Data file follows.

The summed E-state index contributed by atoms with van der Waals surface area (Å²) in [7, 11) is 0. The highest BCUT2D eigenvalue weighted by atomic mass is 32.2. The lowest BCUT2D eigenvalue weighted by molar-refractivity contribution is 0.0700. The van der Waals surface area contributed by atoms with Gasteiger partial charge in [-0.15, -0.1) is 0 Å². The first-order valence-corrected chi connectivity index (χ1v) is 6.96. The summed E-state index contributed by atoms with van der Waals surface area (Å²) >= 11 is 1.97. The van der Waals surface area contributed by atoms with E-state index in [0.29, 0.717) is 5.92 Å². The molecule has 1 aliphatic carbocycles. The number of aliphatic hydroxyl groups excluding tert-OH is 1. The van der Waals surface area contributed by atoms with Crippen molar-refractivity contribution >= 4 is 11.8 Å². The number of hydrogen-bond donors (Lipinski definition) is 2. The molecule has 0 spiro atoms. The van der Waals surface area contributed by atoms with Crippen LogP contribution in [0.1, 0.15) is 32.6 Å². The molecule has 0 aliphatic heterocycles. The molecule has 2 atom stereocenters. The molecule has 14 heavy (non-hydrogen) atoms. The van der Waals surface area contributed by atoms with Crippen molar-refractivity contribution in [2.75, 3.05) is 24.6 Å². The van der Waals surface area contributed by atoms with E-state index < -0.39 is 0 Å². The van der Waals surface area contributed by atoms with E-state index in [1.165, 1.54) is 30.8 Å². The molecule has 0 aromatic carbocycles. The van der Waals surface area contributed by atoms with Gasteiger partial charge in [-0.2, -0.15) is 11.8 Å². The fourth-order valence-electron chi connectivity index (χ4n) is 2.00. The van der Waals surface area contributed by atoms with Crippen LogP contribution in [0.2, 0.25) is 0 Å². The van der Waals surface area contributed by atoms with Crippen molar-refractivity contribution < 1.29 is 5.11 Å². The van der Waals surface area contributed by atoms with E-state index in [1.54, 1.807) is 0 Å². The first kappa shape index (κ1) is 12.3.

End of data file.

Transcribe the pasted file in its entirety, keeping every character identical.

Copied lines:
The summed E-state index contributed by atoms with van der Waals surface area (Å²) in [7, 11) is 0. The highest BCUT2D eigenvalue weighted by atomic mass is 32.2. The lowest BCUT2D eigenvalue weighted by molar-refractivity contribution is 0.0700. The van der Waals surface area contributed by atoms with Gasteiger partial charge in [-0.15, -0.1) is 0 Å². The first-order valence-corrected chi connectivity index (χ1v) is 6.96. The summed E-state index contributed by atoms with van der Waals surface area (Å²) >= 11 is 1.97. The van der Waals surface area contributed by atoms with E-state index in [0.29, 0.717) is 5.92 Å². The molecule has 1 aliphatic carbocycles. The number of aliphatic hydroxyl groups excluding tert-OH is 1. The van der Waals surface area contributed by atoms with Crippen molar-refractivity contribution >= 4 is 11.8 Å². The number of hydrogen-bond donors (Lipinski definition) is 2. The molecule has 0 spiro atoms. The van der Waals surface area contributed by atoms with Crippen LogP contribution in [0.1, 0.15) is 32.6 Å². The molecule has 0 aliphatic heterocycles. The molecule has 2 atom stereocenters. The molecule has 14 heavy (non-hydrogen) atoms. The van der Waals surface area contributed by atoms with Crippen molar-refractivity contribution in [2.75, 3.05) is 24.6 Å². The van der Waals surface area contributed by atoms with E-state index < -0.39 is 0 Å². The van der Waals surface area contributed by atoms with E-state index in [1.165, 1.54) is 30.8 Å². The molecule has 0 aromatic carbocycles. The van der Waals surface area contributed by atoms with Gasteiger partial charge in [-0.2, -0.15) is 11.8 Å². The fourth-order valence-electron chi connectivity index (χ4n) is 2.00. The van der Waals surface area contributed by atoms with Crippen LogP contribution in [0.2, 0.25) is 0 Å². The van der Waals surface area contributed by atoms with Crippen molar-refractivity contribution < 1.29 is 5.11 Å². The van der Waals surface area contributed by atoms with E-state index in [1.54, 1.807) is 0 Å². The first kappa shape index (κ1) is 12.3.